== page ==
According to the complaint, White House lawyers ordered that the transcript, which records Trump pressuring President Volodymyr Zelensky of Ukraine to conduct investigations that would benefit his political messaging, be stored in a special classified database managed by the National Security Council. Even though the transcript did not contain the kind of classified information usually held in that system, the move ensured many fewer officials would have access to this word-for-word record, which the whistleblower viewed as an acknowledgement that officials knew it documented an abuse of power not only needed to be covered up. The president’s actions are likely a crime.

10:57 a.m. ET: Maguire hasn’t always seen eye-to-eye with Trump. Last month, Mother Jones reporter Dan Spinelli wrote about disagreements between the acting director of national intelligence and the president.

Maguire’s testimony last July before the Senate Intelligence Committee, as part of his nomination to lead the National Counterterrorism Center, reveals a nominee whose vision of the state of national security was often at odds with Trump’s positions. In his prepared remarks, Maguire rejected Trump’s assessment that the Islamic State had been wiped out in the Middle East, despite losing most of its territory to American-led forces…Maguire’s views also diverged from Trump’s on the subject of international alliances, which the president has repeatedly bemoaned as costly and ineffective

10:41 a.m. ET: Democrats are letting a critical opportunity slip away to explain the scandal that has triggered an impeachment inquiry. Intelligence Committee Dems are focusing their questions on the process by which the Acting DNI Maguire withheld the whistleblower complaint until yesterday. This seems geared at trying to show that the White House tried to block its release. But an hour and a half into the hearing, they have failed to address the meat of the complaint itself, which includes potential crimes and cover-ups and is far more explosive and damaging to the president than the ins and outs of Maguire’s decision-making on how to handle the complaint.—Pema Levy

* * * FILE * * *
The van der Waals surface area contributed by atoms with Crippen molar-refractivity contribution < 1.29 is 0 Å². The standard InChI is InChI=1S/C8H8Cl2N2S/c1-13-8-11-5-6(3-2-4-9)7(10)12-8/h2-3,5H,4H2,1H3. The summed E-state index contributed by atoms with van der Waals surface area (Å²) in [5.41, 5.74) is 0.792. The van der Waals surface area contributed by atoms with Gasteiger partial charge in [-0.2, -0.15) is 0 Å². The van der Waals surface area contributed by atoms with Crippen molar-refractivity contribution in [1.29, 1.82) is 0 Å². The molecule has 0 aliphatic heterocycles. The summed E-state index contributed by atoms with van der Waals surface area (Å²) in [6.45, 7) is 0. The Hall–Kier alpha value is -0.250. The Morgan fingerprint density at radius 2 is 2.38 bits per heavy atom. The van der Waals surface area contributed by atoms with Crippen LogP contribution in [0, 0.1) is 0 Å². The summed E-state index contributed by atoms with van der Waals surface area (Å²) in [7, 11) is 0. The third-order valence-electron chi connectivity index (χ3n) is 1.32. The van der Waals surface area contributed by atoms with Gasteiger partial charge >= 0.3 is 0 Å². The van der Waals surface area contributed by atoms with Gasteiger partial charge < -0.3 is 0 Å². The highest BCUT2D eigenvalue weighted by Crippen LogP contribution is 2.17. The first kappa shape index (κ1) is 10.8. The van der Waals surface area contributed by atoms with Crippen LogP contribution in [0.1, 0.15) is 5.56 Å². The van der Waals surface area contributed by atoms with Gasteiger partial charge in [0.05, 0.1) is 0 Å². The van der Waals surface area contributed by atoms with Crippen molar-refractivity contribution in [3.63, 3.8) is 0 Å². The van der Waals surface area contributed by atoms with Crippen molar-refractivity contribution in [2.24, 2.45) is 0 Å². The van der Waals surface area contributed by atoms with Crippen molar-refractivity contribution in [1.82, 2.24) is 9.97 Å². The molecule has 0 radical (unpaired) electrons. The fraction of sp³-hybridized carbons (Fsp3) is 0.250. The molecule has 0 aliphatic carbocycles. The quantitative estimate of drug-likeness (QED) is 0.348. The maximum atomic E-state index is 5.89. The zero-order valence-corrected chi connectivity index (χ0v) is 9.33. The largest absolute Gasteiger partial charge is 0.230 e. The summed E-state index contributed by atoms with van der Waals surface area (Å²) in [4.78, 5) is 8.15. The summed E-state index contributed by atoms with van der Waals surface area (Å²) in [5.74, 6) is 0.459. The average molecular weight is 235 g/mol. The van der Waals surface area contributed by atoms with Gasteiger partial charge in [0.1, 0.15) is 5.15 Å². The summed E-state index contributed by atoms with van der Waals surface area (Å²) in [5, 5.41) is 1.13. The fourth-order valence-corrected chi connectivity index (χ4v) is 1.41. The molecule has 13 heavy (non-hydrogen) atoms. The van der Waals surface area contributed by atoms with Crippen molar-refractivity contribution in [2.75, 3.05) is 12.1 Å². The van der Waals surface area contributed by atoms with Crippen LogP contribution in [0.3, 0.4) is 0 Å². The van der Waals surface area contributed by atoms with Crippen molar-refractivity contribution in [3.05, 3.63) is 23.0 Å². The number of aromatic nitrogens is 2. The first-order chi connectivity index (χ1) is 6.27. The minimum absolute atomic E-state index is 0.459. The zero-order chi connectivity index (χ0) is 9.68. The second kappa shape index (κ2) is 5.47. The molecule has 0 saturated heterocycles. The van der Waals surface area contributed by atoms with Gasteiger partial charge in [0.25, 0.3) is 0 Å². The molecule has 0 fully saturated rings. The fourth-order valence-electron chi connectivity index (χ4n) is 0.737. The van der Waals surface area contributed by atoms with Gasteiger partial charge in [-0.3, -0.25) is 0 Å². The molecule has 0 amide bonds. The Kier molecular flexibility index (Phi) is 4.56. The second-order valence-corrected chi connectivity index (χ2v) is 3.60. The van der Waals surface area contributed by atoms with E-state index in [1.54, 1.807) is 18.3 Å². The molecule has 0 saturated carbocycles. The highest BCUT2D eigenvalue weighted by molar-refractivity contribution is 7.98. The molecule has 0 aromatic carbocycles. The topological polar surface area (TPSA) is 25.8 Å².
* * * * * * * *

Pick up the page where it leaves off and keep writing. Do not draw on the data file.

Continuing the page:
10:15 a.m. ET: Maguire won’t say if he ever discussed the whistleblower complaint with the president:

9:45 a.m. ET: Some key moments from Maguire’s testimony so far:

9:25 a.m. ET: It’s about nude Trump pics, Devin Nunes says. (What is he talking about? Julia Ioffe can explain.)

9:20 a.m. ET: Rep. Will Hurd, who is not seeking reelection, joins a handful of Republicans expressing concern over the contents in the whistleblower complaint:

8:45 a.m. ET: The president sounds upset.

8:40 a.m. ET: 

MORE HARD-HITTING JOURNALISM

In 2014, before Donald Trump announced his run for president, we knew we had to do something different to address the fundamental challenge facing journalism: how hard-hitting reporting that can hold the powerful accountable can survive as the bottom falls out of the news business.

Being a nonprofit, we started planning The Moment for Mother Jones, a special campaign to raise $25 million for key investments to make Mother Jones the strongest watchdog it can be. Five years later, readers have stepped up and contributed an astonishing $23 million in gifts and future pledges. This is an incredible statement from the Mother Jones community in the face of huge threats—both economic and political—against the free press.

Read more about The Moment and see what we've been able to accomplish thanks to readers' incredible generosity so far, and please join them today. Your gift will be matched dollar for dollar, up to $500,000 total, during this critical moment for journalism.

We Recommend

Latest

Sign up for our newsletters

Subscribe and we'll send Mother Jones straight to your inbox.

Get our award-winning magazine

Save big on a full year of investigations, ideas, and insights.

Subscribe

Support our journalism

Help Mother Jones' reporters dig deep with a tax-deductible donation.

Donate

We have a new comment system! We are now using Coral, from Vox Media, for comments on all new articles. We'd love your feedback.